Nationals reliever Sean Burnett is momentarily stunned by a call on the basepaths Tuesday at Nationals Park. Burnett pitches 1 2/3 innings to earn his third save. (Jonathan Newton/The Washington Post)

As he jogged down the third base line, the final leg of his home run trot in the fifth inning Tuesday night, the cheers from the Nationals Park stands for Jayson Werth, for the first time all night, began to drown out the boos. “I didn’t really notice,” Werth said. “Once the game starts, you kind of zone out all the external stuff.”

In the Washington Nationals’ bullpen, they noticed. So many Philadelphia Phillies fans had gathered nearby, in the section behind right field, Werth’s position. “I don’t think that was an accident,” reliever Tyler Clippard said. “And then once he hit the home run, they quieted right down. It was awesome. I loved it.”

Werth saved his best game yet for Tuesday, his first meeting against the team he spent the last four seasons with, a 7-4 Nationals victory that evened their record at 5-5. Werth silenced those among the 13,413 who motored south on Interstate 95 to jeer him by going 2 for 3 with a solo home run, a double, a walk, two runs and a steal.

“Was it extra special against those guys?” Werth asked. “Probably a little bit.”

Defiance was the theme of the Nationals’ victory, and not only for Werth. Sitting in his office some three hours before the Nationals took the field, Manager Jim Riggleman scrawled three separate lineups. None of them contained his best player, Ryan Zimmerman, who had been placed on the 15-day disabled list. One of them was also missing his left fielder, one of them was also missing his first baseman and one was missing all three. Riggleman shrugged confidently. “Whatever lineup I put out there,” he said, “I’m going to feel good about it.”

Turned out, Michael Morse was too sick to play and trainers ruled out Adam LaRoche. So the Nationals took the field against the four-time defending National League East champion, the bully from the north that had beaten them 51 times in 72 tries, with one-third of their lineup sidelined. And, as Werth led the way after his old fans booed him in his new home, the Nationals thrashed them.

“That’s the team everyone is gunning for, especially in this division,” Clippard said. “We definitely showed them tonight we’re a different ballclub. They’re not going to back down at all. Neither are we. Hopefully, they realize that.”

Werth received ample assistance. Starter Livan Hernandez allowed one run in 6 2 / 3 innings and also dropped an RBI safety squeeze bunt. The veteran lineup fill-ins chipped in, with third baseman Jerry Hairston delivering an RBI single and left fielder Laynce Nix knocking two hits.

“You know it’s going to take 25 guys,” Hairston said. “With guys like Zim going down, the guys they brought in, veteran guys, need to step up.”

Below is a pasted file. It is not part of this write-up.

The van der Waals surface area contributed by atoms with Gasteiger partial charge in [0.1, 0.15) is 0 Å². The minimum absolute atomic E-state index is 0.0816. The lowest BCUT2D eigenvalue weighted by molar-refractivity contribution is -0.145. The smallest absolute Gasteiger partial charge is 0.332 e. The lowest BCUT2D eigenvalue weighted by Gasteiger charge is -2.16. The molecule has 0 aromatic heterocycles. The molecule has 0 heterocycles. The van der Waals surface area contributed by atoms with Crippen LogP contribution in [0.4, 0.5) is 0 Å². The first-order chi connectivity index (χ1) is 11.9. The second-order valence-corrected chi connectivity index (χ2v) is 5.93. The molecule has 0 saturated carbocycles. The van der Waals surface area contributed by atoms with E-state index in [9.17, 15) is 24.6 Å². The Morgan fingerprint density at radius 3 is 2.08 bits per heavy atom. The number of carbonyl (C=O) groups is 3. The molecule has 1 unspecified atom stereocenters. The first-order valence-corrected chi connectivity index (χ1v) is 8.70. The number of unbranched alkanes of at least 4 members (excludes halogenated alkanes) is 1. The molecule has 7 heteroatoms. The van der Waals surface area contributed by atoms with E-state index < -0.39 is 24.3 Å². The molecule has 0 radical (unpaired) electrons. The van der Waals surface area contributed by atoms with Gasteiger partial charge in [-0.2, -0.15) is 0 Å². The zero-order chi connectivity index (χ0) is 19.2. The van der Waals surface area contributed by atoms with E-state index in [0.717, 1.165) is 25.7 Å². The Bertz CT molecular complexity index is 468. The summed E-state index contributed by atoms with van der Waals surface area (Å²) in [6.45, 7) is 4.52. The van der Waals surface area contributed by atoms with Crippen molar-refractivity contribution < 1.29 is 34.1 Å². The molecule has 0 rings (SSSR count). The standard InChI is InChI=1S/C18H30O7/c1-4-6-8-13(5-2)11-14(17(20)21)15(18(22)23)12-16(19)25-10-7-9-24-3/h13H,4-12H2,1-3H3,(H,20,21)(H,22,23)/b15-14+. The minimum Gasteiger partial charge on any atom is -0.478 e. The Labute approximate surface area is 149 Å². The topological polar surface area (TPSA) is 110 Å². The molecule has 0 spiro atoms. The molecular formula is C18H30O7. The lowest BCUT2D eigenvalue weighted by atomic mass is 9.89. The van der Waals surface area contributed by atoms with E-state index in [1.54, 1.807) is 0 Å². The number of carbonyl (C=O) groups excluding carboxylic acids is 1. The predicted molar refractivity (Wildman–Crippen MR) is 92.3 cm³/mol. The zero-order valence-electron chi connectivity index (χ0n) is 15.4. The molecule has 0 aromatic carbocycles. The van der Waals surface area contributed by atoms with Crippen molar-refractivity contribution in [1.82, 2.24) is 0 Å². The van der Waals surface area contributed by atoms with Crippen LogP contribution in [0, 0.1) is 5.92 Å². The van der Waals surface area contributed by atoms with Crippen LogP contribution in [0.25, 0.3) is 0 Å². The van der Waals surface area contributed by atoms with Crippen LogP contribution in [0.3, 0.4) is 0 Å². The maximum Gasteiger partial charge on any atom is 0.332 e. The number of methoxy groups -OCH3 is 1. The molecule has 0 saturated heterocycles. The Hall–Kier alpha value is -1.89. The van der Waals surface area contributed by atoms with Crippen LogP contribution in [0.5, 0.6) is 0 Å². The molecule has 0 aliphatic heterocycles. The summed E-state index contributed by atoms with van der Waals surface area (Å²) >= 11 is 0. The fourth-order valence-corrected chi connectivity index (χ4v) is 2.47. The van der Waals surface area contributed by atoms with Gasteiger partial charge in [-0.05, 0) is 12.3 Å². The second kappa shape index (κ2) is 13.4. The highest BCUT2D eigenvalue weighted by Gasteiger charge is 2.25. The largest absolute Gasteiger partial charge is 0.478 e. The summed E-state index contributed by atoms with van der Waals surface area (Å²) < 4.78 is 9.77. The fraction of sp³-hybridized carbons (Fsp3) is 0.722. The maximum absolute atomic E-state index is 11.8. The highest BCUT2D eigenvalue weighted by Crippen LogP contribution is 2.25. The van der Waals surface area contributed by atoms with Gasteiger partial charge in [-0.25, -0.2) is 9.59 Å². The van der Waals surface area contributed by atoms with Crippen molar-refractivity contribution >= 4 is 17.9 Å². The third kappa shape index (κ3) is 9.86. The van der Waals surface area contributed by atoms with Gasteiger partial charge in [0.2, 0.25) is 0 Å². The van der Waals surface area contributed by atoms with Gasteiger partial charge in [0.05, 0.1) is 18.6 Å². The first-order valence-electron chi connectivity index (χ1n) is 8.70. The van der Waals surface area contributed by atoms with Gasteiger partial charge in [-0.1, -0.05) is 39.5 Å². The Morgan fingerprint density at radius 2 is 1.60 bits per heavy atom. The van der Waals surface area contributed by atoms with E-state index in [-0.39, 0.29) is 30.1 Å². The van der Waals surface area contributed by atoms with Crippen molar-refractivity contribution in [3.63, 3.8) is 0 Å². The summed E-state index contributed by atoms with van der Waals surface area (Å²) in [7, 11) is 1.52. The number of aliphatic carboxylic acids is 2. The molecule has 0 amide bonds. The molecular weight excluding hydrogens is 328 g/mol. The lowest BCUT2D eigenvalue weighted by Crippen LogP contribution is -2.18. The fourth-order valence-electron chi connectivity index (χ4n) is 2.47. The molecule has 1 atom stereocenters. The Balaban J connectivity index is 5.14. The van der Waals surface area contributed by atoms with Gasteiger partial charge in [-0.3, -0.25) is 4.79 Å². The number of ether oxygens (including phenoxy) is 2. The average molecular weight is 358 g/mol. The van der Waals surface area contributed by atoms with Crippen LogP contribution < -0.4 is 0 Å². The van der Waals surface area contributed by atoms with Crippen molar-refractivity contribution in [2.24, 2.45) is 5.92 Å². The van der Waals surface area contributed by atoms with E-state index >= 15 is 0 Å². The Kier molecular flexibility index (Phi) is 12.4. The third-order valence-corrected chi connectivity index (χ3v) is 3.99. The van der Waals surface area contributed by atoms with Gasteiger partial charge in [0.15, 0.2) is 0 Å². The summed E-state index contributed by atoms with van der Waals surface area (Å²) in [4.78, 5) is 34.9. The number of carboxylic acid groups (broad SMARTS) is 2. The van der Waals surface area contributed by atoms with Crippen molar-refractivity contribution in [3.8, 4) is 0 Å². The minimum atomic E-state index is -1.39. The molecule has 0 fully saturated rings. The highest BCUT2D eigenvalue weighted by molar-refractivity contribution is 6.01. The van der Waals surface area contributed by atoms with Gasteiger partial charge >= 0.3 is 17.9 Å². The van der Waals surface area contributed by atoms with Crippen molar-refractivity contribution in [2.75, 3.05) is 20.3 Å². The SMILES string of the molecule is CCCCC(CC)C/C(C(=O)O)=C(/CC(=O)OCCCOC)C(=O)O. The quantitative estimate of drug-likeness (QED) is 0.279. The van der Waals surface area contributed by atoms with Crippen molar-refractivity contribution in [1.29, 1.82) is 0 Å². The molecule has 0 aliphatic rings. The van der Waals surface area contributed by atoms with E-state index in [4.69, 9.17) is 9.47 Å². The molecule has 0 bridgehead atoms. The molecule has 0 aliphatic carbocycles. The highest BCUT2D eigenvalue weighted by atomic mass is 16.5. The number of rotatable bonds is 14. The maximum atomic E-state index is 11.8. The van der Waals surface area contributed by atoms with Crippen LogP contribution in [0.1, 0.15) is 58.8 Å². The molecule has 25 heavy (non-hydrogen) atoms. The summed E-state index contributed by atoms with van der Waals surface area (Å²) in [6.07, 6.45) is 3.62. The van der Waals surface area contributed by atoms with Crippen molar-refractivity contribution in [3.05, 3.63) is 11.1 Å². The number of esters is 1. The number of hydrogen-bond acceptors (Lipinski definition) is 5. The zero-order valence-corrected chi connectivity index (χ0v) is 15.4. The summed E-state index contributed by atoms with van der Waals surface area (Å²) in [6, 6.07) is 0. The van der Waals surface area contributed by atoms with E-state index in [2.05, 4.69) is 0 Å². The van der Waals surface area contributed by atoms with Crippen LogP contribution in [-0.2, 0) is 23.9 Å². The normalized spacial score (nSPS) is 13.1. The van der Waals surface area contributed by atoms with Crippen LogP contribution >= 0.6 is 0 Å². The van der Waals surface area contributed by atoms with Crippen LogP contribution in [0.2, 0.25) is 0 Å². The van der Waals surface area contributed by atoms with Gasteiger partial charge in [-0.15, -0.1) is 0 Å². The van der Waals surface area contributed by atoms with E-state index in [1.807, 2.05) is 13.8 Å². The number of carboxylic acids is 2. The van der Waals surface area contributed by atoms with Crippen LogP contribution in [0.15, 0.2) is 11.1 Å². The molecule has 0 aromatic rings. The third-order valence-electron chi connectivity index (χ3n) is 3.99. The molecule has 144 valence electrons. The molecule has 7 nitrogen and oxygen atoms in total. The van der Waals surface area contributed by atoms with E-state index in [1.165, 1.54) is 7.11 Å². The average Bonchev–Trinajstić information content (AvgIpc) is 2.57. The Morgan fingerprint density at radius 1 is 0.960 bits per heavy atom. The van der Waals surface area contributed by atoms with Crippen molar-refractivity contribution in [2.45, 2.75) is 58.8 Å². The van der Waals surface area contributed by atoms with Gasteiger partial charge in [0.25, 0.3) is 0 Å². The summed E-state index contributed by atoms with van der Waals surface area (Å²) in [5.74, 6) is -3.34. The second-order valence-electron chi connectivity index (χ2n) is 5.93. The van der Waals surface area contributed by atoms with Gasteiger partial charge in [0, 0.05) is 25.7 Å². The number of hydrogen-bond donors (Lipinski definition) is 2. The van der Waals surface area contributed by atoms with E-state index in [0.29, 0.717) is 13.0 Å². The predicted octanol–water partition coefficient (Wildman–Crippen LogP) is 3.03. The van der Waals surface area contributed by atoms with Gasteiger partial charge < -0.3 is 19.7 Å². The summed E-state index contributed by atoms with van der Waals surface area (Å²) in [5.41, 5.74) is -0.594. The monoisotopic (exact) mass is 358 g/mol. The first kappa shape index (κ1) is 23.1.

From the moment he signed his seven-year, $126 million contract, Werth has vowed to change the perception of the Nationals. The Phillies still rule the division; one game cannot change that. But one game showed that, with Werth on their side, the Nationals are at least going to fight back.

“The only way to change culture here in Washington, D.C., with this team is to win,” Werth said. “It was a big win tonight, but we’ve got to continue to do it. We’ve got to win a lot, not just play .500 ball or not finish in last place.”

Said Clippard: “He brings that leadership, that winning attitude, everything. We love him over here.”

Werth cherishes the bonds he formed playing four years, and winning 25 postseason games, with Philadelphia. “You can’t take away what happened,” he said. Before the game, outside the batting cage behind the visitors clubhouse, Werth chatted with Raul Ibanez. When he spotted Phillies Manager Charlie Manuel in the tunnel, Werth hugged him. “You got heavier pockets now,” Manuel drawled. Werth laughed.

Afterward, Werth joked, “I was just trying to perform well for Charlie. He hasn’t seen me in a while.”

Werth experienced the strange sensation of getting booed by his former fans at his new park, but he expected it. “I knew what I was getting myself into,” he said. One Philadelphia radio station held a promotion in which it gave away front-row seats in right field for the express purpose of booing Werth. Every time the Phillies flied out to right — four of their first eight batters did that — the crowd showered Werth with boos.

After he grounded out in his first at-bat, Werth sparked the rally that transformed the game. With the score tied at 1, he scalded a double to left to lead off the fourth. Wilson Ramos crushed a double of his own to right-center, giving the Nationals the lead. Nix hit an infield single, Danny Espinosa walked and Hairston shot a bases-loaded RBI single to left.

With the bases still loaded, Hernandez noticed first baseman Ryan Howard playing back and, without anyone knowing, dropped a squeeze bunt. He placed it so well the force at home plate was irrelevant when Blanton picked the ball between the mound and the first base line. Already, the Nationals have executed three successful squeeze bunts.

“It came out a little soft,” Hernandez said. “It was supposed to go more to first base. But, you know, it came out perfect.”

With two outs in the ninth, Nationals fans stood and clapped. When the final out settled in Ian Desmond’s glove, Werth lined up and shook hands with teammates. The Nationals have to face Roy Halladay and Cliff Lee the next two days. This may not yet be a fair fight, but at least now both sides are throwing punches.